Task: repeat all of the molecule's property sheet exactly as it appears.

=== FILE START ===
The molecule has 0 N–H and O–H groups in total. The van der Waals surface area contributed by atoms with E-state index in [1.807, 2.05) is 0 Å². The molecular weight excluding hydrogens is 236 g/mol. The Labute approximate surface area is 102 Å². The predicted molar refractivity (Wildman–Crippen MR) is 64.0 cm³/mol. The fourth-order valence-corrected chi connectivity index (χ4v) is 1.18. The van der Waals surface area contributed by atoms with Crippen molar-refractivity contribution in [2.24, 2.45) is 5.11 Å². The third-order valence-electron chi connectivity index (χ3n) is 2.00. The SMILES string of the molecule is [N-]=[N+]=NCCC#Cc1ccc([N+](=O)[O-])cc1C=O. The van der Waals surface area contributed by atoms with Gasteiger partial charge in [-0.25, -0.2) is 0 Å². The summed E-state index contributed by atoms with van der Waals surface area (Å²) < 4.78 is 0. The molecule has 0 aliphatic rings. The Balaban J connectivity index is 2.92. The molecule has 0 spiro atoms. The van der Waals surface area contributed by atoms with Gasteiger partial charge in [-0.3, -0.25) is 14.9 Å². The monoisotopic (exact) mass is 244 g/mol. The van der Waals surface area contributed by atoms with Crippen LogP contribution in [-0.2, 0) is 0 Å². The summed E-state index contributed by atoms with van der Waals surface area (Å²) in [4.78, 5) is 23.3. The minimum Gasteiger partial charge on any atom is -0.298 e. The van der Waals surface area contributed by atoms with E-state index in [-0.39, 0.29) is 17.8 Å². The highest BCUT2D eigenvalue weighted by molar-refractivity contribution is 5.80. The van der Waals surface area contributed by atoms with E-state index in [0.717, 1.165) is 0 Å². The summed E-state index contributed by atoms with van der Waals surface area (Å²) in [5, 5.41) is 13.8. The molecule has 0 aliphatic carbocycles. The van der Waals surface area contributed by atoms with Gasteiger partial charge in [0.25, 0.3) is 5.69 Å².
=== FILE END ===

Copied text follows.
The molecule has 0 N–H and O–H groups in total. The van der Waals surface area contributed by atoms with E-state index in [1.807, 2.05) is 0 Å². The molecular weight excluding hydrogens is 236 g/mol. The Labute approximate surface area is 102 Å². The predicted molar refractivity (Wildman–Crippen MR) is 64.0 cm³/mol. The fourth-order valence-corrected chi connectivity index (χ4v) is 1.18. The van der Waals surface area contributed by atoms with Crippen molar-refractivity contribution in [2.24, 2.45) is 5.11 Å². The third-order valence-electron chi connectivity index (χ3n) is 2.00. The SMILES string of the molecule is [N-]=[N+]=NCCC#Cc1ccc([N+](=O)[O-])cc1C=O. The van der Waals surface area contributed by atoms with Gasteiger partial charge in [-0.25, -0.2) is 0 Å². The summed E-state index contributed by atoms with van der Waals surface area (Å²) < 4.78 is 0. The molecule has 0 aliphatic rings. The Balaban J connectivity index is 2.92. The molecule has 0 spiro atoms. The van der Waals surface area contributed by atoms with Gasteiger partial charge in [-0.3, -0.25) is 14.9 Å². The monoisotopic (exact) mass is 244 g/mol. The van der Waals surface area contributed by atoms with Crippen LogP contribution in [-0.2, 0) is 0 Å². The summed E-state index contributed by atoms with van der Waals surface area (Å²) in [4.78, 5) is 23.3. The minimum Gasteiger partial charge on any atom is -0.298 e. The van der Waals surface area contributed by atoms with E-state index in [-0.39, 0.29) is 17.8 Å². The highest BCUT2D eigenvalue weighted by molar-refractivity contribution is 5.80. The van der Waals surface area contributed by atoms with E-state index in [0.717, 1.165) is 0 Å². The summed E-state index contributed by atoms with van der Waals surface area (Å²) in [5, 5.41) is 13.8. The molecule has 0 aliphatic carbocycles. The van der Waals surface area contributed by atoms with Gasteiger partial charge in [0.25, 0.3) is 5.69 Å².